For the next three-quarters of a minute, the dog remains still except for movements of her head as she sniffs the cows who come close to her. Though she is not moving, her body is relaxed (rather than being still in a rigid way), which likely helps the cows to feel relaxed, too.

She starts to wag her tail again at around 55 seconds (I’m guessing the time based on slight movement of the body since the tail is out of view until 57 seconds when you can see it wagging) and this is right about the time that the cows become more confident. In fact, they come so close to her that just about any dog would have backed up from the pressure. This boxer, however, simply retracts her neck as much as possible and continues to let the cows investigate her.

I’m impressed by what I see in this video—a stable dog who is confident and composed. She’s a dog who stays relaxed, which indicates tremendous emotional control, particularly in a young dog. She’s also quite social with a clear interest in greeting this other species, and willing to proceed in this greeting at the speed at which the cows are comfortable. I even like the way she periodically checks in with the person holding onto the leash by looking that way. It’s hard to know, but it seems as though she would have been responsive to a cue from that person at any time if one had been given.

It’s just a short video—barely over a minute long—but it’s enough to show some really interesting body language and to reveal a dog who’s really something special.

Dog's Life: Lifestyle
Three-Legged Surfing Dog
What a joy!

Dogs bring us joy. It’s that simple and that beautiful. It doesn’t even have to be a dog I know for the happiness to come my way. This weekend, I read about a three-legged dog named Onyx who is learning to surf. To surf! I have all the legs nature originally gave me, and I have to tell you, my experience with surfing is far more about falling in the water at strange angles and velocities than it is about smoothly riding the perfect wave.

I felt such joy learning about this dog enjoying himself on the water, when surely many would have doubted that it was possible. Onyx is in a happy home, now, but when he was found five months ago, he was attached to a wooden post and his leg was a bloody mess. The veterinarian and orthopedic specialist who is now his guardian was worried he wouldn’t even make it to surgery much less survive it because he was severely dehydrated and septic. And now he’s romping, playing and surfing.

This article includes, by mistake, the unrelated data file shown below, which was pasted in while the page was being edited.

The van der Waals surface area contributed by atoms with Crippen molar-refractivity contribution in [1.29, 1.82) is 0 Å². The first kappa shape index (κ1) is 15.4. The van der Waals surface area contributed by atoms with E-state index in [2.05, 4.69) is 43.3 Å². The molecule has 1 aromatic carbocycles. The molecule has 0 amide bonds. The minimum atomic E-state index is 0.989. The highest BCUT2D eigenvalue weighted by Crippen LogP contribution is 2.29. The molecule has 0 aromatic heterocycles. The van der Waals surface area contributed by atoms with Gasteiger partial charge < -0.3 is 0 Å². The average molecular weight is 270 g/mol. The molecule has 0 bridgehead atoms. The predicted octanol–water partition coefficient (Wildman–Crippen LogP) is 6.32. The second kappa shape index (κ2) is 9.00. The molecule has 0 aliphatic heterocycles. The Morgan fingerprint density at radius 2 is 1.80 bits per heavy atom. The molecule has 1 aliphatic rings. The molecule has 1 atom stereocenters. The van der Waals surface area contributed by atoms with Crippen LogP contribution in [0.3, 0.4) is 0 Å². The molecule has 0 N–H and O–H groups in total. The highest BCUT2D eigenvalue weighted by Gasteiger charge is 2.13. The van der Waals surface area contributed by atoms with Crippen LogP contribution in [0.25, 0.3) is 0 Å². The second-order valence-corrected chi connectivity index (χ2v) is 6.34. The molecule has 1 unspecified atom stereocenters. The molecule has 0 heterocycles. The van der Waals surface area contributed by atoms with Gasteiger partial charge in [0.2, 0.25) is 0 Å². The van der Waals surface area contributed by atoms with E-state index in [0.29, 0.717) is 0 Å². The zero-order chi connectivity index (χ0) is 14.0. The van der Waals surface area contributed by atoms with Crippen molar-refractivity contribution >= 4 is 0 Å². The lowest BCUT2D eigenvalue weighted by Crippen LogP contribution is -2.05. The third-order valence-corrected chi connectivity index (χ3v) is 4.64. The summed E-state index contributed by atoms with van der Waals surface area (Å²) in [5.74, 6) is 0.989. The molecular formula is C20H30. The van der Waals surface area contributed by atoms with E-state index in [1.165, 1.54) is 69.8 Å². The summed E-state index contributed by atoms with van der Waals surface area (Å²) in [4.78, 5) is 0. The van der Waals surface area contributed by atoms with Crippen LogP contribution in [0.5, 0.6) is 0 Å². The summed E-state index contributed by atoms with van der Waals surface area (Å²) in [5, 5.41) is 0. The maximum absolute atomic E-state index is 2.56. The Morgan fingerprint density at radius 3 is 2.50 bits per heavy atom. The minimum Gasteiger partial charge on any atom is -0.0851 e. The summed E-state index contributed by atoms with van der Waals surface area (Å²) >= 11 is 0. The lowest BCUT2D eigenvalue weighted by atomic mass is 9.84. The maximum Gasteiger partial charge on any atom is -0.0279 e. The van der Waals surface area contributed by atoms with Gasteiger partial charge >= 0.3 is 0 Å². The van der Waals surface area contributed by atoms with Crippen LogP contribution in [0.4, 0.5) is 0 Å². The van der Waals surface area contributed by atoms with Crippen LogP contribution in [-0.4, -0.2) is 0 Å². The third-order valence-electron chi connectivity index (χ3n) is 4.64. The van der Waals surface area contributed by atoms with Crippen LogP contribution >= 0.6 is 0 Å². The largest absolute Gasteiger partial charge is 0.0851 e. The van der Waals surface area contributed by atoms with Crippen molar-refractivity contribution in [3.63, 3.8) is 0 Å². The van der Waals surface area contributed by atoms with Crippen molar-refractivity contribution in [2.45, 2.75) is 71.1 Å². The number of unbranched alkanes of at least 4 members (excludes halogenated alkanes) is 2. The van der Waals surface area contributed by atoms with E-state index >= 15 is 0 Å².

His story tells of a more dramatic turnaround than many dogs experience, but he’s not alone in doing things that seemed doubtful at one time. Over the years, I’ve had many clients whose dogs had behavioral issues and were able, after hard work, to do things that they wouldn’t have believed possible. To hear someone express joy that they can take their dog out on uneventful neighborhood walks now even though the dog used to bark-lunge and go crazy at the sight of a dog even a block away thrills me. And the happiness people feel now that their formerly frightened dog accepts visitors to the house without shrieking and hiding is a happiness I share with them.

Anytime a dog achieves something, it’s a cause for celebration, but that’s especially true when it’s the end result of an uphill battle. What does your dog—with however many legs—do that you or other people might have considered unlikely or even impossible, but that is now a source of joy to you both?

Dog's Life: Lifestyle
Differences in Behavior of Big and Little Dogs
What do you think?

Are there differences between the behavior of big dogs and the behavior of little dogs? There are obviously all sorts of influences on behavior, some of which may be confounded with size while others are not, and there are statistical issues with asking about size, but that doesn’t take away the fun of thinking about the differences in the behavior of large and small dogs.

Bark editor-in-chief Claudia Kawczynska has asked me to address this subject in my next behavior column, which I’m really excited about! Though I have some thoughts about this, I’m most interested in knowing what YOU think.

I’m particularly interested in observations by anyone who has worked with a lot of dogs of all sizes—trainers, behaviorists, groomers, veterinarians and any other canine professionals as well as people who have been guardians to many dogs. But if you have comments based on just one or a couple of dogs, that’s great, too!

I’m so curious what you think, and your opinions on the following questions or any insights at all will be most welcome.

DOES size influence canine behavior, and if so, how?

What does being a big dog person versus a small dog person mean to you?